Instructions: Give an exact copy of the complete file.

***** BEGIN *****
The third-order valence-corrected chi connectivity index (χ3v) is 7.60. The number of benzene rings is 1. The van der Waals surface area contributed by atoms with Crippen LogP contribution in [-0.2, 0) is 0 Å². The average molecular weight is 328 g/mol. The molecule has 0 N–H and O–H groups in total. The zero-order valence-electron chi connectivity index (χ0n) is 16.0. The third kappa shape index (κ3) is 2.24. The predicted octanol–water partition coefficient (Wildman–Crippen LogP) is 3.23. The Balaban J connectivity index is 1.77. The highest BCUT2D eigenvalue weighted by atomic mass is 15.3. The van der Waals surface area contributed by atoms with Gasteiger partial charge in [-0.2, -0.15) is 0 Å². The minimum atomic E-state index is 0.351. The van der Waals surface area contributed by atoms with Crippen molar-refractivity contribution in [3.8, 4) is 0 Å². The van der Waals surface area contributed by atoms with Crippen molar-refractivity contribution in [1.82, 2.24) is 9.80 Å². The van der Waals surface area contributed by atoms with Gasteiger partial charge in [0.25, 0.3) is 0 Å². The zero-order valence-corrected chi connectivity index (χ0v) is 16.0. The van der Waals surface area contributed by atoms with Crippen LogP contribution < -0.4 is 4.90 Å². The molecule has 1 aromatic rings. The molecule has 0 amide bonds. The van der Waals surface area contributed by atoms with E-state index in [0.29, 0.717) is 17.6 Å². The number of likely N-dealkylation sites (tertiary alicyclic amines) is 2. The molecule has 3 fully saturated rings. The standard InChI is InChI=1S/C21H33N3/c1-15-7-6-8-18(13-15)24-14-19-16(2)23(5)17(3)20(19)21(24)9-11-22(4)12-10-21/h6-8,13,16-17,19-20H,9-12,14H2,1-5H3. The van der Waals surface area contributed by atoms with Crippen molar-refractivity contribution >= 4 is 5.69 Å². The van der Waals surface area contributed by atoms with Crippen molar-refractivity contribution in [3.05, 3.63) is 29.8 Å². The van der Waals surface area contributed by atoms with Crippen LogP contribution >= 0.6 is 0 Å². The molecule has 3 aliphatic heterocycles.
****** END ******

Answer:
The third-order valence-corrected chi connectivity index (χ3v) is 7.60. The number of benzene rings is 1. The van der Waals surface area contributed by atoms with Crippen LogP contribution in [-0.2, 0) is 0 Å². The average molecular weight is 328 g/mol. The molecule has 0 N–H and O–H groups in total. The zero-order valence-electron chi connectivity index (χ0n) is 16.0. The third kappa shape index (κ3) is 2.24. The predicted octanol–water partition coefficient (Wildman–Crippen LogP) is 3.23. The Balaban J connectivity index is 1.77. The highest BCUT2D eigenvalue weighted by atomic mass is 15.3. The van der Waals surface area contributed by atoms with Gasteiger partial charge in [-0.2, -0.15) is 0 Å². The minimum atomic E-state index is 0.351. The van der Waals surface area contributed by atoms with Crippen molar-refractivity contribution in [3.8, 4) is 0 Å². The van der Waals surface area contributed by atoms with Crippen molar-refractivity contribution in [1.82, 2.24) is 9.80 Å². The van der Waals surface area contributed by atoms with Gasteiger partial charge in [0.25, 0.3) is 0 Å². The zero-order valence-corrected chi connectivity index (χ0v) is 16.0. The van der Waals surface area contributed by atoms with Crippen LogP contribution < -0.4 is 4.90 Å². The molecule has 1 aromatic rings. The molecule has 0 amide bonds. The van der Waals surface area contributed by atoms with E-state index in [0.29, 0.717) is 17.6 Å². The number of likely N-dealkylation sites (tertiary alicyclic amines) is 2. The molecule has 3 fully saturated rings. The standard InChI is InChI=1S/C21H33N3/c1-15-7-6-8-18(13-15)24-14-19-16(2)23(5)17(3)20(19)21(24)9-11-22(4)12-10-21/h6-8,13,16-17,19-20H,9-12,14H2,1-5H3. The van der Waals surface area contributed by atoms with Crippen molar-refractivity contribution >= 4 is 5.69 Å². The van der Waals surface area contributed by atoms with Crippen molar-refractivity contribution in [3.05, 3.63) is 29.8 Å². The van der Waals surface area contributed by atoms with Crippen LogP contribution >= 0.6 is 0 Å². The molecule has 3 aliphatic heterocycles.